Chitala ornata is a facultative air-breathing fish, which at low temperatures shows an arterial PCO2 (PaCO2) level only slightly elevated above that of water breathers. By holding fish with in-dwelling catheters at temperatures from 25 to 36°C and measuring blood gasses, we show that this animal follows the ubiquitous poikilotherm pattern of reducing arterial pH with increasing temperature. Surprisingly, the temperature increase caused an elevation of PaCO2 from 5 to 12 mmHg while the plasma bicarbonate concentration remained constant at around 8 mmol l−1. The temperature increase also gave rise to a larger fractional increase in air breathing than in gill ventilation frequency. These findings suggest that air breathing, and hence the partitioning of gas exchange, is to some extent regulated by acid–base status in air-breathing fish and that these bimodal breathers will be increasingly likely to adopt respiratory pH control as temperature rises, providing an interesting avenue for future research.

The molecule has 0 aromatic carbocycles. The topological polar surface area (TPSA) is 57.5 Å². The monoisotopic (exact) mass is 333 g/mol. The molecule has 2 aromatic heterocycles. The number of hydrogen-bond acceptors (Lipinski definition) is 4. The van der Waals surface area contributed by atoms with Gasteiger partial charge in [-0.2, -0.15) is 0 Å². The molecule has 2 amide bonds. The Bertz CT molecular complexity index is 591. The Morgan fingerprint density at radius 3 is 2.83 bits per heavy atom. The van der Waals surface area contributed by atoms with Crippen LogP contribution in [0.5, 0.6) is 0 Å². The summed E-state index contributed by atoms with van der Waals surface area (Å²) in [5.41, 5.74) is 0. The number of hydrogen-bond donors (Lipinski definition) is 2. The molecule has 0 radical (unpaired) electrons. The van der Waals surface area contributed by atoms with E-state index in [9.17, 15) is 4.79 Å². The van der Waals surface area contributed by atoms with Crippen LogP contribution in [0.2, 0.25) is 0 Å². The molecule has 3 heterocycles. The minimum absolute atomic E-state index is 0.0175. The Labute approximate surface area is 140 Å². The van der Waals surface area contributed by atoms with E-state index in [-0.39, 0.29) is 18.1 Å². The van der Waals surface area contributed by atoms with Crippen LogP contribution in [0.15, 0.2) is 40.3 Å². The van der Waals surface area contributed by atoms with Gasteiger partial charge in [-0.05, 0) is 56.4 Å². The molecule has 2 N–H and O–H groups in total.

The vast majority of ectothermic vertebrates reduce arterial pH (pHa) as body temperature increases (Amin-Naves et al., 2007; Damsgaard et al., 2018; Fobian et al., 2014; Heisler, 1984; Rahn et al., 1971; Reeves, 1977; Smatresk and Cameron, 1982; Thinh et al., 2018; Truchot, 1987; Ultsch and Jackson, 1996; Wang and Jackson, 2016). Aquatic water-breathing vertebrates are constrained to achieve pHa adjustments through modulation of plasma HCO3− concentration ([HCO3−]) because their low arterial PCO2 (PaCO2) demands large ventilatory changes to adjust pHa, potentially compromising oxygen uptake given the low oxygen solubility in water (Bayley et al., 2019; Dejours, 1981; Rahn, 1966). In contrast, terrestrial vertebrates with their higher PaCO2 (Rahn, 1966) can rapidly regulate blood pH across temperatures through small changes in pulmonary ventilation (Glass and Wood, 1983; Jackson, 1989). This has the additional advantage of avoiding the osmotic changes that can ensue from the epithelial ion exchange adopted by aquatic animals (Austin et al., 1927; Burton, 2002). The transition from water to air breathing was also accompanied by a shift from primarily regulating arterial oxygen levels in water breathers by virtue of peripheral receptors to central monitoring of CO2 and pH in air breathers (Bayley et al., 2019; Milsom, 2002, 2010; Milsom and Burleson, 2007).